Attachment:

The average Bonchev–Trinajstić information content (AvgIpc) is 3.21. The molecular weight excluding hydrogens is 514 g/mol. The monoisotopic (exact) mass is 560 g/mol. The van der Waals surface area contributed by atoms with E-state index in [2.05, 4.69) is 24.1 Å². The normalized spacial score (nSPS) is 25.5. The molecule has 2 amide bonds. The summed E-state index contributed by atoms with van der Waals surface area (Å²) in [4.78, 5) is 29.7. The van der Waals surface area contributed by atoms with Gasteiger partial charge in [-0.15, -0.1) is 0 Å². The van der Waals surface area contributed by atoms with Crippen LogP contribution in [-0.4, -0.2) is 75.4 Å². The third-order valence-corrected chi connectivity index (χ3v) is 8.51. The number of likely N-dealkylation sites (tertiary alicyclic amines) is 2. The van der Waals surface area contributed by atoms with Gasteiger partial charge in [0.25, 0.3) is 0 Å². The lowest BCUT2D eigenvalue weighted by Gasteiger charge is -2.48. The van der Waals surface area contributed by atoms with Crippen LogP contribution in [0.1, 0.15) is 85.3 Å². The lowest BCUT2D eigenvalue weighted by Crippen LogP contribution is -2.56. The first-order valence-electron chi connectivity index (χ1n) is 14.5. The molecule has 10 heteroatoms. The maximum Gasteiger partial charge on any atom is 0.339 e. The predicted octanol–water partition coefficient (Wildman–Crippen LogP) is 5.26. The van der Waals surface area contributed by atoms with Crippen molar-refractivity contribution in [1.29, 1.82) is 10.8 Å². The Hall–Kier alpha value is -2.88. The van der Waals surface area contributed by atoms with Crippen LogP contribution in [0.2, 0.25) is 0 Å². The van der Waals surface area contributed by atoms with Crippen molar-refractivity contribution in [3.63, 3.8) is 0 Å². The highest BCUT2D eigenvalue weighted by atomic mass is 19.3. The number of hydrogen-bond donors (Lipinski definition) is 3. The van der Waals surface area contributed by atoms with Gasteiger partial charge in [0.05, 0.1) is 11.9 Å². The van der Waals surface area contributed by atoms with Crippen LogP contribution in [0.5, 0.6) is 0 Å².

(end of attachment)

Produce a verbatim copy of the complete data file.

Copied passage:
The average Bonchev–Trinajstić information content (AvgIpc) is 3.21. The molecular weight excluding hydrogens is 514 g/mol. The monoisotopic (exact) mass is 560 g/mol. The van der Waals surface area contributed by atoms with E-state index in [2.05, 4.69) is 24.1 Å². The normalized spacial score (nSPS) is 25.5. The molecule has 2 amide bonds. The summed E-state index contributed by atoms with van der Waals surface area (Å²) in [4.78, 5) is 29.7. The van der Waals surface area contributed by atoms with Gasteiger partial charge in [-0.15, -0.1) is 0 Å². The van der Waals surface area contributed by atoms with Crippen LogP contribution in [-0.4, -0.2) is 75.4 Å². The third-order valence-corrected chi connectivity index (χ3v) is 8.51. The number of likely N-dealkylation sites (tertiary alicyclic amines) is 2. The van der Waals surface area contributed by atoms with Gasteiger partial charge in [0.25, 0.3) is 0 Å². The lowest BCUT2D eigenvalue weighted by Gasteiger charge is -2.48. The van der Waals surface area contributed by atoms with Crippen LogP contribution in [0.1, 0.15) is 85.3 Å². The lowest BCUT2D eigenvalue weighted by Crippen LogP contribution is -2.56. The first-order valence-electron chi connectivity index (χ1n) is 14.5. The molecule has 10 heteroatoms. The maximum Gasteiger partial charge on any atom is 0.339 e. The predicted octanol–water partition coefficient (Wildman–Crippen LogP) is 5.26. The van der Waals surface area contributed by atoms with Crippen molar-refractivity contribution in [1.29, 1.82) is 10.8 Å². The Hall–Kier alpha value is -2.88. The van der Waals surface area contributed by atoms with Crippen LogP contribution in [0.2, 0.25) is 0 Å². The van der Waals surface area contributed by atoms with Crippen molar-refractivity contribution in [3.63, 3.8) is 0 Å². The highest BCUT2D eigenvalue weighted by atomic mass is 19.3. The number of hydrogen-bond donors (Lipinski definition) is 3. The van der Waals surface area contributed by atoms with Gasteiger partial charge in [0.05, 0.1) is 11.9 Å². The van der Waals surface area contributed by atoms with Crippen LogP contribution in [0.5, 0.6) is 0 Å².